There can be some real upsides for kids whose parents live in two different households.
One of those is that their parents take separate chunks of time off work to be with them over the school holidays. This can add up to more summer vacations, or simply more fun times with their parents to let summer’s long days unfold the way kids love. That means lots of time to play or just relax — nobody bugging them to do homework, no early morning drop-offs at day camp.
But negotiating who gets the kids for which weeks over the summer can be tricky business.
What if a command-performance family reunion for one parent falls on the same long weekend that another has always taken the kids camping with friends?
Having a system for working these things out is especially important when you consider that it takes time to arrange camps or other childcare for the weeks the kids are not with either parent.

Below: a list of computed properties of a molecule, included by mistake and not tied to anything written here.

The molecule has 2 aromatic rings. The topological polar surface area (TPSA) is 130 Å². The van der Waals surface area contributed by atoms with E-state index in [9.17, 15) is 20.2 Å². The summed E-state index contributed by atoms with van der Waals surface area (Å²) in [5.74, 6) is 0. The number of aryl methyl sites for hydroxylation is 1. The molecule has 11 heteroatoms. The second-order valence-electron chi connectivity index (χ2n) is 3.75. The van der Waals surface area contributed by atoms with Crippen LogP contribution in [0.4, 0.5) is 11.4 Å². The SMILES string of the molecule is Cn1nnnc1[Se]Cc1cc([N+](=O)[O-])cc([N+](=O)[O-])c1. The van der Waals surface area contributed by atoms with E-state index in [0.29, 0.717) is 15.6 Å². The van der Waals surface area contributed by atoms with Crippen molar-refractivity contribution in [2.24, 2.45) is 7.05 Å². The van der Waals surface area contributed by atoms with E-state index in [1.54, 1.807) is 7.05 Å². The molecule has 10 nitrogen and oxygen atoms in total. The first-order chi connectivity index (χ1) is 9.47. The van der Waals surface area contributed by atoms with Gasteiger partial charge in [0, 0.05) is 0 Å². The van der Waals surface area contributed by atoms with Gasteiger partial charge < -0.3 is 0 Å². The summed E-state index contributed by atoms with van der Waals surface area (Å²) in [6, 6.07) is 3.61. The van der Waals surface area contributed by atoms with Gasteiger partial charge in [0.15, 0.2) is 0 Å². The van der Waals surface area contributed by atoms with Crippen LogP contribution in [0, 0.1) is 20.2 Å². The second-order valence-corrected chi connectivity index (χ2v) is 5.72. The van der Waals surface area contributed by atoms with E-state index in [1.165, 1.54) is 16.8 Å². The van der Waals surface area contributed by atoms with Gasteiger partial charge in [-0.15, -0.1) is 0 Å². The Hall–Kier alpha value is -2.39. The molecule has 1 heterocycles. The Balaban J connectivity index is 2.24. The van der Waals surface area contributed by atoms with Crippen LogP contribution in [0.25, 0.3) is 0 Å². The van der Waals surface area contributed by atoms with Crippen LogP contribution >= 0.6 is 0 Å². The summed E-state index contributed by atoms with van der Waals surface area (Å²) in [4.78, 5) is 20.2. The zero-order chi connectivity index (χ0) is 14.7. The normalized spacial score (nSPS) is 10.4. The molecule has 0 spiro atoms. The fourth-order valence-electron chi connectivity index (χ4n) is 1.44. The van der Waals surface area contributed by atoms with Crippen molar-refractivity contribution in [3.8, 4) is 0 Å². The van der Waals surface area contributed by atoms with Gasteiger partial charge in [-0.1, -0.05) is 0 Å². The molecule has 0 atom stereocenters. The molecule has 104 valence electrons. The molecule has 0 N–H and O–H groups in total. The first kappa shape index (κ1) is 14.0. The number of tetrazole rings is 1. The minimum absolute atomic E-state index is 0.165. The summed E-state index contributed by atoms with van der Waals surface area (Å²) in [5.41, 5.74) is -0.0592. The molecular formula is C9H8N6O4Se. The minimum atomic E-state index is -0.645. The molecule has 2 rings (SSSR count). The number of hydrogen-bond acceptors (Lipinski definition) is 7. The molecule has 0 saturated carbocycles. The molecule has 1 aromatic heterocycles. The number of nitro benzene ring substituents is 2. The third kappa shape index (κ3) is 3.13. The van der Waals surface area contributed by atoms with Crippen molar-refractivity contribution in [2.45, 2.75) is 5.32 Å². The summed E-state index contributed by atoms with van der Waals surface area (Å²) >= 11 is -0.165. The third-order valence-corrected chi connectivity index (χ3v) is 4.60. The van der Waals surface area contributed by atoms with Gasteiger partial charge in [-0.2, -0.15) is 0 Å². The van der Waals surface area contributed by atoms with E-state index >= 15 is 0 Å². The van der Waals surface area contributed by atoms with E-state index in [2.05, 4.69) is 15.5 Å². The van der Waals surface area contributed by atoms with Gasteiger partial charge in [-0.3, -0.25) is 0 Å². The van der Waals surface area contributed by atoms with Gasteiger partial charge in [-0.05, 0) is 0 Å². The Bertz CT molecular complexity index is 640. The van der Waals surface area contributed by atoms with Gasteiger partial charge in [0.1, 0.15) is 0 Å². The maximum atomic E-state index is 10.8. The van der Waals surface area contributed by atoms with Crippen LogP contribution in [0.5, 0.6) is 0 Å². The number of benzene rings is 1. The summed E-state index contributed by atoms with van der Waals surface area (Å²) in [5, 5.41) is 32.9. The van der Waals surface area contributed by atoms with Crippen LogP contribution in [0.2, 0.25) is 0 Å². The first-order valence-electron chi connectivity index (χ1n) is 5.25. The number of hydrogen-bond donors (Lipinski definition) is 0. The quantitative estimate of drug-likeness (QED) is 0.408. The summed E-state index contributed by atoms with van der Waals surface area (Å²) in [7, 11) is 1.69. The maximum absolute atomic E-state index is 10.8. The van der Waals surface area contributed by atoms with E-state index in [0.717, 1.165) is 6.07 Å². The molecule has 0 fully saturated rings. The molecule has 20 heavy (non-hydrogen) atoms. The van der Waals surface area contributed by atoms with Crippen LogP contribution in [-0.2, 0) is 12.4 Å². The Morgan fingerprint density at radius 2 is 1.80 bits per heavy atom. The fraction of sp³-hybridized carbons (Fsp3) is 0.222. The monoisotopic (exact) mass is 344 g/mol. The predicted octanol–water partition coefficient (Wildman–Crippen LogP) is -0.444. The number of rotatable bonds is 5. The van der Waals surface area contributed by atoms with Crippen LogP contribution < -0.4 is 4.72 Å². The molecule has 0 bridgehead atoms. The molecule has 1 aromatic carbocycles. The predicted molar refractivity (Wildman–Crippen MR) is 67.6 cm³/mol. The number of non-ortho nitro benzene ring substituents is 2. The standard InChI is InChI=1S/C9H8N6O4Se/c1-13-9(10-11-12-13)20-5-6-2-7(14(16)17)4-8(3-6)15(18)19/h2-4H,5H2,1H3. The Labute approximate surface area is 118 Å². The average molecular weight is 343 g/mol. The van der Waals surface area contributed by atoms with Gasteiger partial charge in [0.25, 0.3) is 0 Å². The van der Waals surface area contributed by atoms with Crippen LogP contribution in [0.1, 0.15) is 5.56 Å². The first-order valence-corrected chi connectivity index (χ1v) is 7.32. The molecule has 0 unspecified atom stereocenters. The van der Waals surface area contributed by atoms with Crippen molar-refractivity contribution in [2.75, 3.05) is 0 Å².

My kids’ dad and I plan months ahead to identify major travel as well as the sleepover camps that start to fill up as early as the fall before. Once we know major blocks of time like which two-week sessions one or both of our boys’ are going to be at summer camp, and any travel that has to happen at a particular time, we can then fill in the remaining weeks with day camps or other plans.
We’re fortunate that we both see the value in working together to sort the summer out sooner rather than later. Not everyone is so lucky. If one parent tends to take the ball on camp registration and planning, and the other lags behind on identifying their preferred time off, it can be a real source of tension. Each year there are numerous conversation threads about this issue in the Facebook group I run, Positive Co-Parenting After Divorce.
The good news is there are steps you can take to make this planning process go more smoothly.
Sarah MacLaughlin, a licensed social worker and parent educator who has worked with families to address conflict around separation and divorce, says good communication is the key.
“Start early, write out your ideal, aim for win-win and land at compromise when you can’t,” says MacLaughlin, who is also author of the book What Not to Say: Tools for Talking with Young Children.
Here are some principles that can guide you through the summer vacation planning process.